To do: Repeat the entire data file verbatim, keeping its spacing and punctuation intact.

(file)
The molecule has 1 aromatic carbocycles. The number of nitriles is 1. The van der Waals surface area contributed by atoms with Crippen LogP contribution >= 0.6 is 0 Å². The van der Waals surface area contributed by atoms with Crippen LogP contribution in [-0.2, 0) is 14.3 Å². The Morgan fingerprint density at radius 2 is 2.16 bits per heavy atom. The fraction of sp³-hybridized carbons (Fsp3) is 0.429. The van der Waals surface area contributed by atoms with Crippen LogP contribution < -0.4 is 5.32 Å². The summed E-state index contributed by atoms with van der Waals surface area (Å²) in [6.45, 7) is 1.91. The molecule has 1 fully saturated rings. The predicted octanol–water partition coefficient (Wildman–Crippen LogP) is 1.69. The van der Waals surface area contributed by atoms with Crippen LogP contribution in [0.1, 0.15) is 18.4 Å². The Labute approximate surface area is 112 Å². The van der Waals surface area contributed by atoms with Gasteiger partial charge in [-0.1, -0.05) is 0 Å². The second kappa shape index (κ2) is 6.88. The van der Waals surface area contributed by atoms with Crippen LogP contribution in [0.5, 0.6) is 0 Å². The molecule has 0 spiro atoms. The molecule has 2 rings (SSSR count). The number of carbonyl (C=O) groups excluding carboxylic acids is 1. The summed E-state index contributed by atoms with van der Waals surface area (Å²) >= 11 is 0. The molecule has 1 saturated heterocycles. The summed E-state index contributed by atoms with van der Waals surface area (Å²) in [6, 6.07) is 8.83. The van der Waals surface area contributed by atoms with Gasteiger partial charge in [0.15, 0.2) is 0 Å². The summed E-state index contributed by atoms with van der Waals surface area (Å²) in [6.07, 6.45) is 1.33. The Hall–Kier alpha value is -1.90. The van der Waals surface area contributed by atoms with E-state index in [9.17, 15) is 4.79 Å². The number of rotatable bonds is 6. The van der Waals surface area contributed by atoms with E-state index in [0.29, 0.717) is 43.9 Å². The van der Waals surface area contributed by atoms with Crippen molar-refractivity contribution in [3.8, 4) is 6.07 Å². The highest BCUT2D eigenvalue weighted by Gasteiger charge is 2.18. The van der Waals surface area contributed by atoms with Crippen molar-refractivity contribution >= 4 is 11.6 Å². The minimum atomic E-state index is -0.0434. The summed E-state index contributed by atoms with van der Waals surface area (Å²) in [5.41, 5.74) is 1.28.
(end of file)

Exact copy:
The molecule has 1 aromatic carbocycles. The number of nitriles is 1. The van der Waals surface area contributed by atoms with Crippen LogP contribution >= 0.6 is 0 Å². The van der Waals surface area contributed by atoms with Crippen LogP contribution in [-0.2, 0) is 14.3 Å². The Morgan fingerprint density at radius 2 is 2.16 bits per heavy atom. The fraction of sp³-hybridized carbons (Fsp3) is 0.429. The van der Waals surface area contributed by atoms with Crippen LogP contribution < -0.4 is 5.32 Å². The summed E-state index contributed by atoms with van der Waals surface area (Å²) in [6.45, 7) is 1.91. The molecule has 1 fully saturated rings. The predicted octanol–water partition coefficient (Wildman–Crippen LogP) is 1.69. The van der Waals surface area contributed by atoms with Crippen LogP contribution in [0.1, 0.15) is 18.4 Å². The Labute approximate surface area is 112 Å². The van der Waals surface area contributed by atoms with Gasteiger partial charge in [-0.1, -0.05) is 0 Å². The second kappa shape index (κ2) is 6.88. The van der Waals surface area contributed by atoms with Crippen LogP contribution in [0.5, 0.6) is 0 Å². The molecule has 0 spiro atoms. The molecule has 2 rings (SSSR count). The number of carbonyl (C=O) groups excluding carboxylic acids is 1. The summed E-state index contributed by atoms with van der Waals surface area (Å²) >= 11 is 0. The molecule has 1 saturated heterocycles. The summed E-state index contributed by atoms with van der Waals surface area (Å²) in [6, 6.07) is 8.83. The van der Waals surface area contributed by atoms with Gasteiger partial charge in [0.15, 0.2) is 0 Å². The summed E-state index contributed by atoms with van der Waals surface area (Å²) in [6.07, 6.45) is 1.33. The Hall–Kier alpha value is -1.90. The van der Waals surface area contributed by atoms with E-state index in [9.17, 15) is 4.79 Å². The number of rotatable bonds is 6. The van der Waals surface area contributed by atoms with E-state index in [0.29, 0.717) is 43.9 Å². The van der Waals surface area contributed by atoms with Crippen molar-refractivity contribution in [3.8, 4) is 6.07 Å². The highest BCUT2D eigenvalue weighted by Gasteiger charge is 2.18. The van der Waals surface area contributed by atoms with Crippen molar-refractivity contribution >= 4 is 11.6 Å². The minimum atomic E-state index is -0.0434. The summed E-state index contributed by atoms with van der Waals surface area (Å²) in [5.41, 5.74) is 1.28.